The Burkiss Way is probably the most underrated comedy show ever to be broadcast on BBC radio, especially at tea time. It had everything: regular characters, catch-phrases, a versatile cast and writing that was original and inventive and which, for the first time since The Goons, fully exploited the medium of radio (though she later claimed she had not been exploited because the nudity had been essential to the plot).
Most of the later programmes had a remarkably complex structure as the programme temporarily left one sketch to join another, often returning to the original sketch much later in the programme. A programme could be dropped on the floor and broken, only to be reassembled in the wrong order, or the closing credits might appear at the beginning of the show, which would then work its way methodically backwards to finish at the beginning. Dummy endings and fake continuity announcements were commonplace.
The scripts may have been downright silly but they also sparkled with a rare intelligence which gave the show virtually instant cult status. Indeed, if we dig down to the show's roots we find that it began life as that almost unique animal, a Radio 3 comedy programme! It was called The Half-Open University. The first of these was effectively a pilot for The Burkiss Way and was broadcast during the August Bank holiday weekend of 1975, on 25 August. The cast consisted of Timothy Davies, Chris Emmett, Christine Ozanne and Nigel Rees; the writers were Andrew Marshall, John Mason and David Renwick, and the producer was Simon Brett (who can be purchased for just a few pence).
It took more than a year for the second Half-Open University programme to appear in the schedules but it was eventually broadcast on 1-Dec-1976, also on Radio 3, but by then the first series of The Burkiss Way had been broadcast on Radio 4 and the second series was about to go out.
The regular cast of The Burkiss Way was Chris Emmett, Fred Harris, Jo Kendall and Nigel Rees.
All the shows were recorded in the BBC's Paris Studio, Lower Regent Street, London and from Lesson 28 onwards the shows were recorded and broadcast in stereo.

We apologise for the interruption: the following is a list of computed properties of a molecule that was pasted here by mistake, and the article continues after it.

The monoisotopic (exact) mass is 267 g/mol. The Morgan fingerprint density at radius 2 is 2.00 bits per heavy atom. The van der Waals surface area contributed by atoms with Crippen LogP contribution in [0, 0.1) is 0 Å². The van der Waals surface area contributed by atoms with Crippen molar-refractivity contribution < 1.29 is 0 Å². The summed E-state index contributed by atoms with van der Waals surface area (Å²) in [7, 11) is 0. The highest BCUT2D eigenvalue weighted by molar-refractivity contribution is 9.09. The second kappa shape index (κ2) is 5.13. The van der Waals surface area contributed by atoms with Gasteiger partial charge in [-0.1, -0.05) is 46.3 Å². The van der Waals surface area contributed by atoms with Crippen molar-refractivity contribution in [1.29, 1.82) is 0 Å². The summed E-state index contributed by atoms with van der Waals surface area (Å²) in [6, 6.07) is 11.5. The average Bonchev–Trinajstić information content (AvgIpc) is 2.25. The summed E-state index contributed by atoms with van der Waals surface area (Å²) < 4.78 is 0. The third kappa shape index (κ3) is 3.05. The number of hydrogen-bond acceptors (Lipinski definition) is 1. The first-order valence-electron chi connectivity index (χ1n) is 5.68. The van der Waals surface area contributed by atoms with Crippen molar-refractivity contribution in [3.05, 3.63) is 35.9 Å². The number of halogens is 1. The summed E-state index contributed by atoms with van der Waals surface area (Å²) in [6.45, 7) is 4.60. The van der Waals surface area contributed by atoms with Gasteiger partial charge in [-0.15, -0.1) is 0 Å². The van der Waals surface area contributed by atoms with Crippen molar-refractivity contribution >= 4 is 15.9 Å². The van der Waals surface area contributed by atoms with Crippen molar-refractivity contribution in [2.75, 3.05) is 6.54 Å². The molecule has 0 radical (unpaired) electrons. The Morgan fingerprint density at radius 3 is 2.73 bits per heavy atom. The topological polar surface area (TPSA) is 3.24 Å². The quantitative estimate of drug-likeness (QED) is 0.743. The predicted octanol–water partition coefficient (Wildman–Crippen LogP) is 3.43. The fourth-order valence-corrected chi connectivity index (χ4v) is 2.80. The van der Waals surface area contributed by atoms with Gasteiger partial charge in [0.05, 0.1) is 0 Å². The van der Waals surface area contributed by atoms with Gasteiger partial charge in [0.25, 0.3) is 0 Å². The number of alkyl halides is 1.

The shows were written by Andrew Marshall and David Renwick and produced first by Simon Brett 'of Stepney', then later by John Lloyd 'of Europe' and ultimately by David 'Hatch of the BBC' Hatch, who was previously known to fans of radio comedy from his appearances in I'm Sorry I'll Read That Again.
Cast member Nigel Rees recalls:
In the early series, until about 1978, The Burkiss Way was, without doubt, a cult show. I have never known anything like the studio recordings in those days. So many people wanted to come, we had to sit them on the floor and even on the stage.
And it was a very young audience, very un-Radio 4, with pubescent girls wearing T-shirts saying, "I do it the Burkiss Way"! But the BBC - particularly Radio 4 - didn't know what to do with it, as there were a lot of complaints. When David Hatch took over as producer he took the programme in a more mainstream direction.
You may remember there was a lot of fuss made at the time about the very last edition of the programme, Lesson 47 "Wave Goodbye to CBEs the Burkiss Way". It poked fun at the grovelling Radio 4 celebrations of the Queen Mum's 80th birthday (and featured David Jason as a guest).
The then Controller of Radio 4 was so appalled at this lèse-majesty (more against her than the Queen Mum, I'd say) that when the programme was repeated it had had six minutes chopped out of it and they filled up the time with guitar music.
Ironically, producer David Hatch (by this time boss of BBC Radio) duly collected his own CBE in 1994!